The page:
Government Entity Defendants

When a potential defendant in a personal injury case is a government entity (state, local, municipal, school district, community services districts, etc.) special rules apply before one can even file a lawsuit against that entity in Superior Court.  Let’s discuss a recent case handled by Janssen Malloy LLP to illustrate. A Del Norte resident was riding his motorcycle along a street in Crescent City and had the right of way, with no traffic controls for his direction of travel.  A California Department of Corrections employee (this was close to the Pelican Bay State Prison in Crescent City) parked alongside the edge of the road suddenly attempted a U-turn in front of the motorcyclist, causing a collision which threw the motorcyclist over his handle bars, resulting in bilateral hand fractures requiring surgical intervention.

The first procedural step required filing a Government Code claim (per California Government Code section 910, et seq.) within 6 months of the date of the plaintiff’s injury.  Failure to file the necessary claim (which is a separate creature than the lawsuit itself) precludes thereafter filing a lawsuit against the public entity in Superior Court.  Once the claim is filed the public entity can either accept or reject the claim (most often promptly rejecting the claim).  Once the claim is rejected in writing the clock starts running on the 180 days the plaintiff then has to file his lawsuit.  Rarely (as in this case), the representative of the public entity will neither accept nor reject accept the claim, instead inviting the plaintiff to submit a documented settlement demand to see if the claim can be resolved short of litigation in the court system.  Here, once our client had completed his rehabilitation from his orthopedic surgeries, we submitted a comprehensive settlement demand to the State, and the case was successfully resolved.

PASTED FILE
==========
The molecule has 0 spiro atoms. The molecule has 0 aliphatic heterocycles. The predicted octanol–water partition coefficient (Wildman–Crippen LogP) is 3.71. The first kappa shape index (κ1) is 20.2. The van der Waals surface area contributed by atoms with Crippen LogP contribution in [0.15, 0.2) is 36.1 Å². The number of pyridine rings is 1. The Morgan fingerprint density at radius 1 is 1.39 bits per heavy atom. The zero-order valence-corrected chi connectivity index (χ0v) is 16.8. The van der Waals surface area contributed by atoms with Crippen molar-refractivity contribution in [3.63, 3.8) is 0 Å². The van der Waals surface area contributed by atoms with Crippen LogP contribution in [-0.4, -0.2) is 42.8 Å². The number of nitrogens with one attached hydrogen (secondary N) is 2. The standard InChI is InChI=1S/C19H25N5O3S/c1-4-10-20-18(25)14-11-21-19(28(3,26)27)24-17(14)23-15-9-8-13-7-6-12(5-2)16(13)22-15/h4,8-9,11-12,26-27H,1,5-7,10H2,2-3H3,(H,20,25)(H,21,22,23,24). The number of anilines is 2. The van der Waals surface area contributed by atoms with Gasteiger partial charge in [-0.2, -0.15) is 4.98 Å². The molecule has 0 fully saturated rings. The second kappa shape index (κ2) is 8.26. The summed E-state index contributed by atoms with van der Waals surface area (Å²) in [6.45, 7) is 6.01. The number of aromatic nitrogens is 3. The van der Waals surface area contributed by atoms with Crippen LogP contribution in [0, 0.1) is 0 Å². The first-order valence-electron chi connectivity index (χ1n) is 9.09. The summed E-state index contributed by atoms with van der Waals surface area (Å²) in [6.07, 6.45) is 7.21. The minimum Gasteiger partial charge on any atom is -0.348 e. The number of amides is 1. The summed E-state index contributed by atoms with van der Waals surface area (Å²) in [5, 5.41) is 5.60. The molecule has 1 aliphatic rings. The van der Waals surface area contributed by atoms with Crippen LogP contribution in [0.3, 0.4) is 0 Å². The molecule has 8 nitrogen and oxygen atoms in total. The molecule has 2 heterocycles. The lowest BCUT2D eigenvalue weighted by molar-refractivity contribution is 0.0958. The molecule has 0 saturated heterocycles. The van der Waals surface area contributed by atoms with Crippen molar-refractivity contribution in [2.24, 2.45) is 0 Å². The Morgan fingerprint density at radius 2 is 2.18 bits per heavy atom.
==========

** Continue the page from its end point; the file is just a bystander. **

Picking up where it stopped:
More typically, the public entities reject the claim, necessitating the filing of a Superior Court lawsuit.  The claim filing requirement is really just another hoop for the plaintiff to jump through, an “exhaustion of administrative remedy.”  It really serves as another obstacle, discouraging plaintiffs from litigating against public entities.  The distinction between the filing of the claim and the filing of the lawsuit can be confusing to the layperson and underscores the need for an injured party to consult skilled, experienced trial counsel to guide them through the procedural obstacle course of dealing with government entity defendants.

Janssen Malloy LLP has years of experience in litigating such cases and has a variety of such matters in the court system at present. Some of these cases involve contentions of dangerous roadway designs or conditions, some involve police misconduct, and others concern wrongful death while in jail custody.  All present complex challenges including the additional procedural obstacles unique to proving a government entity accountable for the injury or death of one of our friends or neighbors.   The trial attorneys at Janssen Malloy LLP stand ready to assist you or your family in holding the government responsible for its actions.